Five years ago, Josh Speidel suffered a traumatic brain injury in a car accident when he was a senior in high school, shortly after the former prep standout and three-star recruit committed to playing for Vermont.
On Tuesday, Speidel made his first Division I start, on Senior Day, and he registered the first points of his collegiate career in a matchup against Albany.
In a prearranged moment, Speidel scored on his team's first possession.
With 19:40 on the clock in the first half, Speidel caught a pass from teammate Everett Duncan, took one step and scored off the backboard.
Players from both Vermont and Albany hugged Speidel before he went to his bench and hugged every player and coach. He also shared a moment with Albany coach Will Brown.
"I did it, I'm a college basketball player," Speidel said after Vermont's 85-62 victory. "I scored in a college basketball game.
"You can't take that away from me. I'm just so forever grateful."
Speidel joked that he considered missing his shot -- if only for the chance to add to his stat line.
"I was thinking of maybe missing it, maybe to get an offensive rebound in there," he said. "But I figured I might as well go 1-for-1 and shoot 100% in my college career."
It was a remarkable scene for those who have followed his journey. Lisa Speidel, his mother, said she cried when she saw her son run onto the court for warm-ups on Tuesday.
"When we walked into the gym, it felt like everything we'd imagined it would feel like," she said. "We're so proud of Josh, just hanging in there and working as hard as he has. He looked as good as I thought that he would in his uniform."
She said she remembers racing down the highway with her husband, David Speidel, to get to a hospital in Indianapolis to see her son on Super Bowl Sunday in 2015, the night of Josh's accident.
"We were praying on the way, and we go, 'God, he's yours,'" David said.
At the time, Josh was a standout player, averaging more than 28 points per game at Columbus High School in Columbus, Indiana.
When his parents reached the hospital, doctors told them that Josh had nearly lost his life and that the prognosis for the future was not bright. Josh was in a coma for five weeks. Doctors told his parents to prepare for their son living in a vegetative state and needing 24-hour care for the rest of his life. He would never read above a fourth-grade level, they said.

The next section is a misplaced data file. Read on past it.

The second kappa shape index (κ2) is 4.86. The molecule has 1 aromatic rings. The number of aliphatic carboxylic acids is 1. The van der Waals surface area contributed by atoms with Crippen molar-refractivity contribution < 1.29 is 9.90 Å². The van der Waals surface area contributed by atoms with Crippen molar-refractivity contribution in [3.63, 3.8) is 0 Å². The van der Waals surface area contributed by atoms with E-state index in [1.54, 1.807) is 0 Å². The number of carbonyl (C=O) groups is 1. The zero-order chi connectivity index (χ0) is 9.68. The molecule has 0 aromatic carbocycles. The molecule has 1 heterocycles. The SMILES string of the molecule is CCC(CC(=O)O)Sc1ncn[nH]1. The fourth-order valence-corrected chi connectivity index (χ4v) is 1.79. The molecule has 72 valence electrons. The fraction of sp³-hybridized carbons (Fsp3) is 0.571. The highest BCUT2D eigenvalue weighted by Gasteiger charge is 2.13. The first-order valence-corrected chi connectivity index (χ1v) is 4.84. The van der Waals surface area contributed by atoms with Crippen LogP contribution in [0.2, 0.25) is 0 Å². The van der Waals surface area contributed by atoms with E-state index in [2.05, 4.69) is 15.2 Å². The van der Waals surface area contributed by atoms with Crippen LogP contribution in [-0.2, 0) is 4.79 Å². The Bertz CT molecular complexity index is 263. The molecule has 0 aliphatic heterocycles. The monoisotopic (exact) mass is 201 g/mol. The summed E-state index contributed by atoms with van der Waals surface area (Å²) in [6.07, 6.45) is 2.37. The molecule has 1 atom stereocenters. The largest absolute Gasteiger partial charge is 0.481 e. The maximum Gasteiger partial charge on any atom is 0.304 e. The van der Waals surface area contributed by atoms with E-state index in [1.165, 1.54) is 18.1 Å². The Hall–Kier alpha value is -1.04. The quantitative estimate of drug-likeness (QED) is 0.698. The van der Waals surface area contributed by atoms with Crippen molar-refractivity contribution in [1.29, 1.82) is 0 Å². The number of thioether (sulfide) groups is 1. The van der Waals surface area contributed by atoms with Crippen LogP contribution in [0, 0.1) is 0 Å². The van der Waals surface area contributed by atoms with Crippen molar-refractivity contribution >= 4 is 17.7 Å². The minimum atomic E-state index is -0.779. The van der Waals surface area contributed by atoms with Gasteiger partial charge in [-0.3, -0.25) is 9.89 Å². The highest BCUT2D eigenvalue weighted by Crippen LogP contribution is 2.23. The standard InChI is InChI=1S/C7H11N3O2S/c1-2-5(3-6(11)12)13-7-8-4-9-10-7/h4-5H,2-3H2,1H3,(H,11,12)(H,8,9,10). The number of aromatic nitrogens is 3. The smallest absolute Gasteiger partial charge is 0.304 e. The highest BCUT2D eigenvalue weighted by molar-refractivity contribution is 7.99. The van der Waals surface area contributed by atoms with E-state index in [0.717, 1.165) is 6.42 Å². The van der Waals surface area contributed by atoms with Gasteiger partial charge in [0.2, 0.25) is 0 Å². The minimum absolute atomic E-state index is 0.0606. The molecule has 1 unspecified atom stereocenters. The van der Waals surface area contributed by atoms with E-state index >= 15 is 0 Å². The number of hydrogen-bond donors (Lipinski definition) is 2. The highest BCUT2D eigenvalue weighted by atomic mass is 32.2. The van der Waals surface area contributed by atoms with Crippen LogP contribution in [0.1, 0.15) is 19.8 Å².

On the Glasgow coma scale, which doctors use to track the extent of brain injuries, anything eight or lower is considered to be a "severe head injury," according to the Centers for Disease Control and Prevention website. Josh, on the night of his accident, was a four on that scale, according to his parents. Yet, they kept their faith.
"We knew God had us," Lisa said. "We decided that we were going to believe differently than what the doctors were telling us."
This year, Josh will graduate with a 3.4 GPA.
Five years ago to the day was a milestone for the family. It was the first day Josh sat up in bed so his mother could hug him. From that difficult chapter to Tuesday's events highlighted the miraculous improvement Josh has made.
He heard enormous applause as the announcer called his name before the game.
"It's a dream come true to look in the box score seeing No. 32, Josh Speidel -- it's a dream come true, and I couldn't be more happier," Josh said.
His parents said they thrived on their faith. But on their toughest days, their son helped them stay positive. He worked so hard to reach this moment, they said.
Josh's journey, Lisa said, should inspire others to keep going, even in their darkest times.
"We want people to have hope," she said. "Just that reminder, you know, don't give up."